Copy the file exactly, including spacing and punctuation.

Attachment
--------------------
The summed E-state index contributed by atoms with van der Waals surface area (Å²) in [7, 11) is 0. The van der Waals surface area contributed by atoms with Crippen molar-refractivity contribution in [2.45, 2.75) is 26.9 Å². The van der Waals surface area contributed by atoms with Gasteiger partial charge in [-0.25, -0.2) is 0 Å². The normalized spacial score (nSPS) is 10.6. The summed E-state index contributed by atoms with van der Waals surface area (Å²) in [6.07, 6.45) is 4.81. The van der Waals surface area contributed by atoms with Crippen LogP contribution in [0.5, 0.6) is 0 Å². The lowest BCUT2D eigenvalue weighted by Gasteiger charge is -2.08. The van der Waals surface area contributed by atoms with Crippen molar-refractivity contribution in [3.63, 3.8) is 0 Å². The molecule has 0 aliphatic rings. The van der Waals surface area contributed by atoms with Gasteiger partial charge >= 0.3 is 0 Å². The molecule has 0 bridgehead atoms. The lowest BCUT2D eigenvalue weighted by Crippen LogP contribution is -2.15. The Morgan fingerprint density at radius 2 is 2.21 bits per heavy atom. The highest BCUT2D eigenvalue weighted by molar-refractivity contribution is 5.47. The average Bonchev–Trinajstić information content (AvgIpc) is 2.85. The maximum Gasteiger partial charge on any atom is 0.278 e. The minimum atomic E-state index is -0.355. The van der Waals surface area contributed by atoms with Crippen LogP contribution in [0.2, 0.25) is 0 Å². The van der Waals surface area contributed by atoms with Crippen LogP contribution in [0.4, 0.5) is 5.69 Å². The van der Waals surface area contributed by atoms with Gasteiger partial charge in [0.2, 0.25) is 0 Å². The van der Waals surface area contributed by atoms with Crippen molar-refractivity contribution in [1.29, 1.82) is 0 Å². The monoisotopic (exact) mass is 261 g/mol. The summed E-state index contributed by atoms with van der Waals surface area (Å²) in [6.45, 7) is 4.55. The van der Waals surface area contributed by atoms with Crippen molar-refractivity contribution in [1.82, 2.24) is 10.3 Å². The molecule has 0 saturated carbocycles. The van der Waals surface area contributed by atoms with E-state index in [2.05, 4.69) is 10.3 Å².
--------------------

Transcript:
The summed E-state index contributed by atoms with van der Waals surface area (Å²) in [7, 11) is 0. The van der Waals surface area contributed by atoms with Crippen molar-refractivity contribution in [2.45, 2.75) is 26.9 Å². The van der Waals surface area contributed by atoms with Gasteiger partial charge in [-0.25, -0.2) is 0 Å². The normalized spacial score (nSPS) is 10.6. The summed E-state index contributed by atoms with van der Waals surface area (Å²) in [6.07, 6.45) is 4.81. The van der Waals surface area contributed by atoms with Crippen LogP contribution in [0.5, 0.6) is 0 Å². The lowest BCUT2D eigenvalue weighted by Gasteiger charge is -2.08. The van der Waals surface area contributed by atoms with Crippen molar-refractivity contribution in [3.63, 3.8) is 0 Å². The molecule has 0 aliphatic rings. The van der Waals surface area contributed by atoms with Gasteiger partial charge >= 0.3 is 0 Å². The molecule has 0 bridgehead atoms. The lowest BCUT2D eigenvalue weighted by Crippen LogP contribution is -2.15. The Morgan fingerprint density at radius 2 is 2.21 bits per heavy atom. The highest BCUT2D eigenvalue weighted by molar-refractivity contribution is 5.47. The average Bonchev–Trinajstić information content (AvgIpc) is 2.85. The maximum Gasteiger partial charge on any atom is 0.278 e. The minimum atomic E-state index is -0.355. The van der Waals surface area contributed by atoms with Crippen LogP contribution in [0.2, 0.25) is 0 Å². The van der Waals surface area contributed by atoms with Crippen LogP contribution in [0.4, 0.5) is 5.69 Å². The van der Waals surface area contributed by atoms with Gasteiger partial charge in [0.2, 0.25) is 0 Å². The van der Waals surface area contributed by atoms with Crippen molar-refractivity contribution in [1.29, 1.82) is 0 Å². The monoisotopic (exact) mass is 261 g/mol. The summed E-state index contributed by atoms with van der Waals surface area (Å²) in [6.45, 7) is 4.55. The van der Waals surface area contributed by atoms with Crippen molar-refractivity contribution in [1.82, 2.24) is 10.3 Å². The molecule has 0 saturated carbocycles. The van der Waals surface area contributed by atoms with E-state index in [2.05, 4.69) is 10.3 Å².